Wildlife- Region 7, Central New York
Peregrine Falcon Chicks
Region 7 includes Broome, Cayuga, Chenango, Cortland, Madison, Onondaga, Oswego, Tioga, and Tompkins counties. The Region has a healthy deer and turkey population, as well as a number of black bears in the southern tier. Fox, beaver, muskrat and an occasional bobcat are found in the region. A pair of peregrine falcon nest in Syracuse and have produced over 20 young over the past seven years. Region 7 is the only known location of the endangered Chittenango Ovate Amber Snail, and the Indiana Bat calls Region 7 home. The bald eagle has several nests in the region, and in recent years many eagles have been seen wintering along the shores of Onondaga Lake.
The Region 7 Wildlife Office is located in Cortland and handles wildlife issues for the nine county region. Staff manage many wildlife programs including: the wildlife diversity program, waterfowl program, land management program, sportsman education program, and big game program. Details about the regional programs are available. All questions about region 7 programs should be directed to the Cortland Wildlife Office at 607-753-3095 ext. 247.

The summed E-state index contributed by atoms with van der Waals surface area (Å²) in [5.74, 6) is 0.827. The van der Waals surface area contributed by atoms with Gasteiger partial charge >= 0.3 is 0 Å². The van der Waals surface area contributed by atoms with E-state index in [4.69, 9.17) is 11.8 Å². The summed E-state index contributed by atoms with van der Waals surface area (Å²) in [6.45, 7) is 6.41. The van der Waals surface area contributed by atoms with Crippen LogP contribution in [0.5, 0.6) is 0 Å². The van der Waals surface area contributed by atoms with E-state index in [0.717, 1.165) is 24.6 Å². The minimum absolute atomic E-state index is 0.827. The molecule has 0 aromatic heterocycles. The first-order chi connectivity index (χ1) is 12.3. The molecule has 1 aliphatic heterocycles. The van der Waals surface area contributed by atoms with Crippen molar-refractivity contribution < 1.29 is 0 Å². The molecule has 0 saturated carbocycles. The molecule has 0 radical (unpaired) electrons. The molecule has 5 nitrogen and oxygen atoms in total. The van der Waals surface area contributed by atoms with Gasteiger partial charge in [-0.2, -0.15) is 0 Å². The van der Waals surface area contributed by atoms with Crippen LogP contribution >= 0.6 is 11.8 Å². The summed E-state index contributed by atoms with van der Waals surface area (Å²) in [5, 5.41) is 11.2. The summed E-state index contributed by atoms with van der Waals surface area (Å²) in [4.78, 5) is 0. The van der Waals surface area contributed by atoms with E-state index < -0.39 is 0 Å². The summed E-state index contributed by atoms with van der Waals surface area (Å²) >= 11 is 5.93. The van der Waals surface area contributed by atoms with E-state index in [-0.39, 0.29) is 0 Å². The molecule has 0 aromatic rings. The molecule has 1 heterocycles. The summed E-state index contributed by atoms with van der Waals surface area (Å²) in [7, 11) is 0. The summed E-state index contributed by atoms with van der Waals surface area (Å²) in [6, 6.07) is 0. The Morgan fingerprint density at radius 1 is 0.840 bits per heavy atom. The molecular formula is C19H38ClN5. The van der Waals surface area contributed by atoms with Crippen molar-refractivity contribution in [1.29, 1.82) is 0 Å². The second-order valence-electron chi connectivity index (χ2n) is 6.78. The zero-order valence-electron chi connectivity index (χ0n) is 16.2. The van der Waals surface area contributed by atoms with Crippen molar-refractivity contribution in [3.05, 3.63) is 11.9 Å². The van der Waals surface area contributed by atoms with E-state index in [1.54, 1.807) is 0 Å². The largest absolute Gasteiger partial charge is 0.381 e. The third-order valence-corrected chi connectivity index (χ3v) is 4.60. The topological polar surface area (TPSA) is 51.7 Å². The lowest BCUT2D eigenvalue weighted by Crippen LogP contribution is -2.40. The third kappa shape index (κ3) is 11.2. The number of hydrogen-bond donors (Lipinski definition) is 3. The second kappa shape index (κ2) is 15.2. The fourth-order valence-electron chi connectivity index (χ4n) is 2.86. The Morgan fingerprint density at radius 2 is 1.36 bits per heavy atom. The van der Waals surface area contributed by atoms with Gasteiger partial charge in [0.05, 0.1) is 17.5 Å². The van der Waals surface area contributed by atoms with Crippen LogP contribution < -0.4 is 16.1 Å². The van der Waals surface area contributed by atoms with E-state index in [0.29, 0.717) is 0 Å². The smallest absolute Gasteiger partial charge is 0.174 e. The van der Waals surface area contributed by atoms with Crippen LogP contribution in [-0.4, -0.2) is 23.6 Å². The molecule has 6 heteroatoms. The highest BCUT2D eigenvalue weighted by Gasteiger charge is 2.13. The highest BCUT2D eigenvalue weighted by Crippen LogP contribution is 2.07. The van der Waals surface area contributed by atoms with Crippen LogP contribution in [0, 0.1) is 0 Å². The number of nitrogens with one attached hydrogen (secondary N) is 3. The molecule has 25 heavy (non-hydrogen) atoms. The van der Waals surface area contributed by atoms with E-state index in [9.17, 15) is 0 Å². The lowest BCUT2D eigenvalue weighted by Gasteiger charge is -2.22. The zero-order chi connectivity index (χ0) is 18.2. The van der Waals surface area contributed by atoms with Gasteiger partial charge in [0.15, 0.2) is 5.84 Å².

Invasive species are non-native species that can cause harm to the environment or to human health. As a threat to our biodiversity, they have been judged second only to habitat loss. Invasives come from all around the world; the rate of invasion is increasing along with the increase in international trade that accompanies globalization. One of Region 7's chief invasive species is the Eurasian boar.
Hunting in Region 7
The region offers many hunting opportunities. There are 16 wildlife management units (WMU) in the region and an abundance of state lands, both wildlife management areas and state forests/unique areas, are located in these units. Maps for the WMUs are available as are maps and information on each of the WMAs and state forests.
DEC has established a Deer Management Focus Area (DMFA) in central Tompkins County to intensify use of hunting to assist communities in the Ithaca area with the burden of overabundant deer populations. The focus area program (PDF) (1.35 mB)is established to reduce total deer populations within the focus area by providing more time and more tags to hunters who can gain access to huntable land.